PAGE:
As a son of a veteran, I have seen the effects of war on a soldier by witnessing flashbacks and listening to my father’s horror stories from ’Nam. In a sense, I had to live through Vietnam with him as he was reliving it. Now, my generation is being asked to go and fight a war to “liberate the Iraqi people from Saddam Hussein.” People that I have gone to high school with are now in Iraq risking their lives for Big Oil. In thinking about my friends and even an ex-girlfriend now in Iraq, I began to recognize the relevance of Vietnam Veterans Against the War (VVAW) and their continued fight for veterans and American GIs.
I learned about VVAW in high school when I went to a meeting of the Progressive Resource/Action Cooperative (PRC). I saw a copy of their locally-made newspaper “The Veteran,” and I read a story about vets fighting for peace and social justice on all fronts. I was shocked since I was taught in my history textbooks that people who came back from the war were the enemies of the peace movement. I learned about the veterans getting off the plane and being spat upon, and the anti-American hippies who hated America. But here was a group of veterans, real veterans who had the credentials, telling me that my government has been and is continuing to lie to me about foreign policy. I was angered in a good way with the kind of anger you feel when you are betrayed and you want to correct that situation.
By reading Winter Soldiers: An Oral History of the Vietnam Veterans Against the War by Richard Stacewicz, I learned about the history of the anti-war movement from an anti-war veteran’s perspective. I read about the faith that each interviewee had put into the so-called American Dream only to discover that the dream was being undermined by their own government.
When they understood the brutal truth, these returning veterans quickly started organizing against the Vietnam War. They realized that the peace movement needed a veteran’s organization because how could the American public discredit a soldier returning from the war who was testifying to what the peace movement was saying?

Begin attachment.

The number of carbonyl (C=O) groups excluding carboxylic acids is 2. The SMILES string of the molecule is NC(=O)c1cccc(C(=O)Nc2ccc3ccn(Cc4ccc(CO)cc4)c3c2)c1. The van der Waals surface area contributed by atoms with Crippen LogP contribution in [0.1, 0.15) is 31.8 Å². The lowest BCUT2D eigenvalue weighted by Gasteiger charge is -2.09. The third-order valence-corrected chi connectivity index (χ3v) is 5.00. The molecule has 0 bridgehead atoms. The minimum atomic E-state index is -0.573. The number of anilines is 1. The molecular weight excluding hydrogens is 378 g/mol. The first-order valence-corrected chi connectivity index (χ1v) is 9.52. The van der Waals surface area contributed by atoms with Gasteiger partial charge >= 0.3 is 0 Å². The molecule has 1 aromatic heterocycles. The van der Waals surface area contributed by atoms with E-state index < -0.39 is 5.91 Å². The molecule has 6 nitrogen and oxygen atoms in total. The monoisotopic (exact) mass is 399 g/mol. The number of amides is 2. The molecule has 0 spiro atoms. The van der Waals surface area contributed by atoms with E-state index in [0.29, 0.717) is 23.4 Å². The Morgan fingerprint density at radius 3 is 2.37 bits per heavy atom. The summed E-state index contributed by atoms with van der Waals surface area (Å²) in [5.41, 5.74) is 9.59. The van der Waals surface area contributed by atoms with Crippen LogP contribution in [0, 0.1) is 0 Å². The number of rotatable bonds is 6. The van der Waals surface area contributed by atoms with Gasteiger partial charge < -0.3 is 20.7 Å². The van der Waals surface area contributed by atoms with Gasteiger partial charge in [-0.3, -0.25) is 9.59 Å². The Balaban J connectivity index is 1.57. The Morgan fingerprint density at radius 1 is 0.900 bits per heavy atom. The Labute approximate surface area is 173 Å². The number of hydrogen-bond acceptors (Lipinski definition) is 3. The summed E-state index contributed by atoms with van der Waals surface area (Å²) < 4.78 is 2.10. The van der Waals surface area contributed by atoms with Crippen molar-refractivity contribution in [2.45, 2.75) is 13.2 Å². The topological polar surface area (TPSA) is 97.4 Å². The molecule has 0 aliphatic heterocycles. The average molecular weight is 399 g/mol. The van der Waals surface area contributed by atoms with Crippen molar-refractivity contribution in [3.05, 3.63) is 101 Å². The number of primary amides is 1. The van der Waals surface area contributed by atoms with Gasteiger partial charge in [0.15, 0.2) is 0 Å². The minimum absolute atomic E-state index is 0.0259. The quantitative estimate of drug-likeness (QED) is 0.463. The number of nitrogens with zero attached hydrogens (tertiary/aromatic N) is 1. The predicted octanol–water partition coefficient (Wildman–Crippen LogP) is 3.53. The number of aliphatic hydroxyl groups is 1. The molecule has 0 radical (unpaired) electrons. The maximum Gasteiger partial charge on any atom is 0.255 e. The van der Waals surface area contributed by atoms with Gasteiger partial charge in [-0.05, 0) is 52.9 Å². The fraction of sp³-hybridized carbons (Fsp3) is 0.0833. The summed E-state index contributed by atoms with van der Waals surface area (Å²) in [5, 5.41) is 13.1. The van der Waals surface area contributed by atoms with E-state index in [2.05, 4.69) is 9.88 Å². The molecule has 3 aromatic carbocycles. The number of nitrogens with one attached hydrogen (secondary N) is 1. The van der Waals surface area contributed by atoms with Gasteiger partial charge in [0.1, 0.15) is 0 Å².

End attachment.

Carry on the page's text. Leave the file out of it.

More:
Since they were vets returning from Vietnam, the Nixon Administration viewed them as a “threat to national security,” so the COINTELPRO was unleashed on VVAW. The FBI used infiltration, agent provocateurs, and informants in order to discredit, disrupt, and divide VVAW. The main reason why the Nixon Administration was so threatened by VVAW was because they were exposing the war for what it really was, not what the government and the media were portraying it as. After all of the dirty tricks played on VVAW, they are still here. They continued their resistance towards US foreign policy through out the Reagan/Bush/Clinton/BushII eras.
In 1971, VVAW convened the “Winter Soldier Investigations”, which had vets actually telling about their experiences of seeing or participating in crimes against humanity. One of these veterans was John Kerry, a 2004 Presidential hopeful. He now claims to have been “an angry youth” when he affiliated with VVAW. He isn’t with VVAW anymore. Kerry has voted to send our youth to war, thereby making more angry young men and women out of the current generation of veterans. He has also supported cuts in these veterans’ benefits that should be available to them when they come home. Meanwhile,VVAW has been organizing for veterans’ rights: amnesty for GIs, better VA facilities, and recognition of Agent Orange exposure and its debilitating effects on vets and Vietnamese alike. Recently,VVAW has organized two homeless veteran stand-downs a year. These stand-downs help serve homeless Veterans in urban cities like Chicago. VVAW has tried to get counseling for these underserved and forgotten members of our society. VVAW currently is at the forefront of the veterans movement to oppose the Bush II war on the Iraqi people.
Since that rainy day in Central Park, New York City, 1967, VVAW has continued to inspire and provide wisdom for current activists. On the local campus they do this by helping in the fight against the racist mascot of the University of Illinois, “Chief Illiniwek,” and in the C-U community they help the local anti-war coalition of AWARE, PRC, and SPA. This son of an unfortunate son sends his thanks to VVAW for its leadership and just being kick ass organizers and beer drinkers. Thank God that VVAW is still run by the “angry youth” of earlier wars. The next generation of angry youth will need the role models found in the VVAW.
For more information about the history of VVAW, view the video Citizen Soldier by Dennis Mueller.